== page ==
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Watch this TV anchorwoman handle two transphobes like a total boss

Anchorwoman Olayemi Olurin left two transphobic contributors talking in circles yesterday on The Hill TV.

Fellow commentators Robby “Haircut with Eyes” Soave and Kim “Interruption” Iversen spent the entire segment emphatically wondering why they weren’t “allowed” to deadname Elliot Page in the public eye.

Meanwhile, Olurin stuck to her guns and remained the sole voice on the panel to understand the concepts of basic respect and personhood.

It should be noted that this good faith mentioning of Page’s former life that got someone kicked from Twitter doesn’t exist.

They’re speaking about Jordan Peterson and Dave Rubin’s Twitter suspensions over deadnaming the actor, and their statements were anything but in good faith.

Peterson’s original statement read, “Remember when pride was a sin? And Ellen Page just had her breasts removed by a criminal physician.”

To argue for statements like this to remain on the app in spite of Twitter’s long-standing anti-harassment rules is to blatantly call for the admission of violent rhetoric against trans people.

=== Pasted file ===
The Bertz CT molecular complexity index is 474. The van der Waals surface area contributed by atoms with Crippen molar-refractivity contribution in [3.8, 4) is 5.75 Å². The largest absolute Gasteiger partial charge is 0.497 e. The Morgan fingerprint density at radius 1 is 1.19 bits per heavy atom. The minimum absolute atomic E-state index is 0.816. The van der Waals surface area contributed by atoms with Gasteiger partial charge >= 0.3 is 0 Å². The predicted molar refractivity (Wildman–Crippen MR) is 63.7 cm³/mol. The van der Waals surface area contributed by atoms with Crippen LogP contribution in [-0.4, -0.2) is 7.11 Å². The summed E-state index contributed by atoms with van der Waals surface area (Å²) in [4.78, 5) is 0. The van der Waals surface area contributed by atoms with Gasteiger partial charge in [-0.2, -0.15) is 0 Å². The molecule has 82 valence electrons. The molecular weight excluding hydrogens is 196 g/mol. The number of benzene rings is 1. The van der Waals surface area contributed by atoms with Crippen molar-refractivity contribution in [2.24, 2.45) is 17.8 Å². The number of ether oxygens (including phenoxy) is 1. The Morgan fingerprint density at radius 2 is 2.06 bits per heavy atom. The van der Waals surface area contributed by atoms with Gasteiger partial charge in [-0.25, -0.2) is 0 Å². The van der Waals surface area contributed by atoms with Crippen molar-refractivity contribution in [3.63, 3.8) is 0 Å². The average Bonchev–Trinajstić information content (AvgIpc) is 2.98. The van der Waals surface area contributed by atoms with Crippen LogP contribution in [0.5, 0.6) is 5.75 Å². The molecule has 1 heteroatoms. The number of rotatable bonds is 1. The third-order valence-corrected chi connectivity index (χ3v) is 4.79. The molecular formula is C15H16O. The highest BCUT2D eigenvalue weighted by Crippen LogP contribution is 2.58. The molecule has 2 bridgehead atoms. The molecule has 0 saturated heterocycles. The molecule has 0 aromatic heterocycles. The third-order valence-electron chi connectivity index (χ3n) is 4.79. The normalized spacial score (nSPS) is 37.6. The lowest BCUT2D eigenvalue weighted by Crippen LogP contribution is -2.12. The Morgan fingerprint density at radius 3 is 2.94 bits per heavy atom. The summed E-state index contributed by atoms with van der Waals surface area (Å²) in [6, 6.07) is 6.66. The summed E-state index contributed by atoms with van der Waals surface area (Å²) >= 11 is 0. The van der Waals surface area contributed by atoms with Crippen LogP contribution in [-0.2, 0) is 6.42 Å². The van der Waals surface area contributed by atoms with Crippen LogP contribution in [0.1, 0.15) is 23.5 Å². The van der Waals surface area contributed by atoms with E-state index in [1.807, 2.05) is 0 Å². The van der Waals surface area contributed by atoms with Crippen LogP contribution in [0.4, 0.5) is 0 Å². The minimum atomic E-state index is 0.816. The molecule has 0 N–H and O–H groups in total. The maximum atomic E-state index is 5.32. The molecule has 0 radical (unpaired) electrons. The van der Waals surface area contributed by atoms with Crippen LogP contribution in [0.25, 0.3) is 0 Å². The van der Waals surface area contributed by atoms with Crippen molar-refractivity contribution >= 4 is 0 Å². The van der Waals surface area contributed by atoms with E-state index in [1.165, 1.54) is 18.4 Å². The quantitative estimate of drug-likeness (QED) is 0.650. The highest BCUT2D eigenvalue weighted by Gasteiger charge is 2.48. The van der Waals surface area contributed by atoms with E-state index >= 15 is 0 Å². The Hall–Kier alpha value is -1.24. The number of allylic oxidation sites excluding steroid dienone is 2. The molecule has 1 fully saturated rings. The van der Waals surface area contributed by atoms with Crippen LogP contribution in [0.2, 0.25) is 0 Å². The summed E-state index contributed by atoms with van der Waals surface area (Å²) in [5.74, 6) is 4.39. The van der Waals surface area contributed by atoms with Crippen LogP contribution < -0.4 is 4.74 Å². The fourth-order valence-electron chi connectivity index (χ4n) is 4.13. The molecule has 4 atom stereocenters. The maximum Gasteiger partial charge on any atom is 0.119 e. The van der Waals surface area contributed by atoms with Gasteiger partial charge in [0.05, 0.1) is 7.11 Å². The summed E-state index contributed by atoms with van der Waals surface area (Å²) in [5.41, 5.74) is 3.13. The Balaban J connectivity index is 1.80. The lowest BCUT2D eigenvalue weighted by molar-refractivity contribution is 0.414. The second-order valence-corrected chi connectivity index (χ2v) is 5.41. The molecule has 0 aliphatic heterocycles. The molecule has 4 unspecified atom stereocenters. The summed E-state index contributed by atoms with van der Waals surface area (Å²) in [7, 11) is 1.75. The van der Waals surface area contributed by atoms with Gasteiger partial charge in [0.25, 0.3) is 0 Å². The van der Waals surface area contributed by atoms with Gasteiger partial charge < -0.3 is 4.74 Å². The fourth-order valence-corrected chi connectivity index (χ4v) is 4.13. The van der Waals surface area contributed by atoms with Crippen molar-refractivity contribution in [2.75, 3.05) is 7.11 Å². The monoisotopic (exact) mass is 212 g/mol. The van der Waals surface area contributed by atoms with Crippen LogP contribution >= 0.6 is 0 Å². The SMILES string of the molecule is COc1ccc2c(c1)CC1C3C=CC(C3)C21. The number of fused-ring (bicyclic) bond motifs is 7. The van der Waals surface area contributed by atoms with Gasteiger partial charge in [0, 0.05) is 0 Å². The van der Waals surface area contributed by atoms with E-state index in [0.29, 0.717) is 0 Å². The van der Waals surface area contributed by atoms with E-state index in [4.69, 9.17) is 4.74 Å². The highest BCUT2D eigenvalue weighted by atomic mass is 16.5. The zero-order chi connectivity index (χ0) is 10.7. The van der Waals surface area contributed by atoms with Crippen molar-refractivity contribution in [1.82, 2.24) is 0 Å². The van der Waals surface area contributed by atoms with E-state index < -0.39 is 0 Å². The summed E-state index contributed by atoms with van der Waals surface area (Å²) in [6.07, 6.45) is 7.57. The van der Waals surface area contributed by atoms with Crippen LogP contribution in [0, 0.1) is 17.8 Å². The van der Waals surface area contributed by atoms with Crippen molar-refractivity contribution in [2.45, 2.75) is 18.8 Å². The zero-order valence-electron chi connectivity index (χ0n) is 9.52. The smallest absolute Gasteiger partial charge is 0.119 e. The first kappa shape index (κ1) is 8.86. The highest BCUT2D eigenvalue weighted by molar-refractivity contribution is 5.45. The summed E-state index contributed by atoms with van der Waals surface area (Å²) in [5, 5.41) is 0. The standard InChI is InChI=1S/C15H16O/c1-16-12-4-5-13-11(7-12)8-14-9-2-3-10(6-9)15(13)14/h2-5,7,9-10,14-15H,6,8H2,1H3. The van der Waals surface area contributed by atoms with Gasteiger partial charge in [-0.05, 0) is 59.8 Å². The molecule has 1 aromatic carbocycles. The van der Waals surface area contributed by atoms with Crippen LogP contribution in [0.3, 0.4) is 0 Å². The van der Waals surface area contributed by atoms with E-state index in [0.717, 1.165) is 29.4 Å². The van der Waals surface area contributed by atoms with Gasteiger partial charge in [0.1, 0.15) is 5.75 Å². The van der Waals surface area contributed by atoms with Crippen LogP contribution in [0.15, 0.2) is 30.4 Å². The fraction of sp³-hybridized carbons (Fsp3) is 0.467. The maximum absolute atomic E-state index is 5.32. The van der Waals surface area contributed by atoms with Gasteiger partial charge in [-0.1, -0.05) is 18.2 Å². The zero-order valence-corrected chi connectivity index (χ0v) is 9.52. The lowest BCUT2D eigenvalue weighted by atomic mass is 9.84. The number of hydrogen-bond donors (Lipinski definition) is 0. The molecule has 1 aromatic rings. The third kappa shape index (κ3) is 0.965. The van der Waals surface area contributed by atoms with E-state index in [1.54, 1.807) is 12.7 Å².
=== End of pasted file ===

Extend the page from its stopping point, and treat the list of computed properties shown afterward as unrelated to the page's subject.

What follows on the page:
Related: Elon Musk just reminded everyone why his trans daughter wants nothing to do with him

Olurin was the only one to emphasize, nearly ad nauseam, that it’s dehumanizing to refer to someone as something they have publicly stated makes them uncomfortable to be referred to as.

After the show, Iversen went on social media to compare the situation to Muhammad Ali’s name change, saying that people are “ALLOWED” to call him by his birth name.

Another user quickly and eloquently responded by pointing out how Ali handled people who called him by his birth name:

Even though Olurin handled the two transphobic commentators with calm and purpose, it’s embarrassing that she had to explain this concept to two grown adults who continue (still) to act like they don’t understand how calling a person out of their name is disrespectful.

Related: Elliot Page shares dreamy new passport picture that he “never thought” he would love

The pair’s emphasis on not being “allowed” to say Page’s deadname brings to mind a scene from The Good Fight about another word a panel of anchors felt they weren’t allowed to say:

Transphobes like Iversen and Soave are allowed to say whatever they want. They just better be ready to face the repercussions.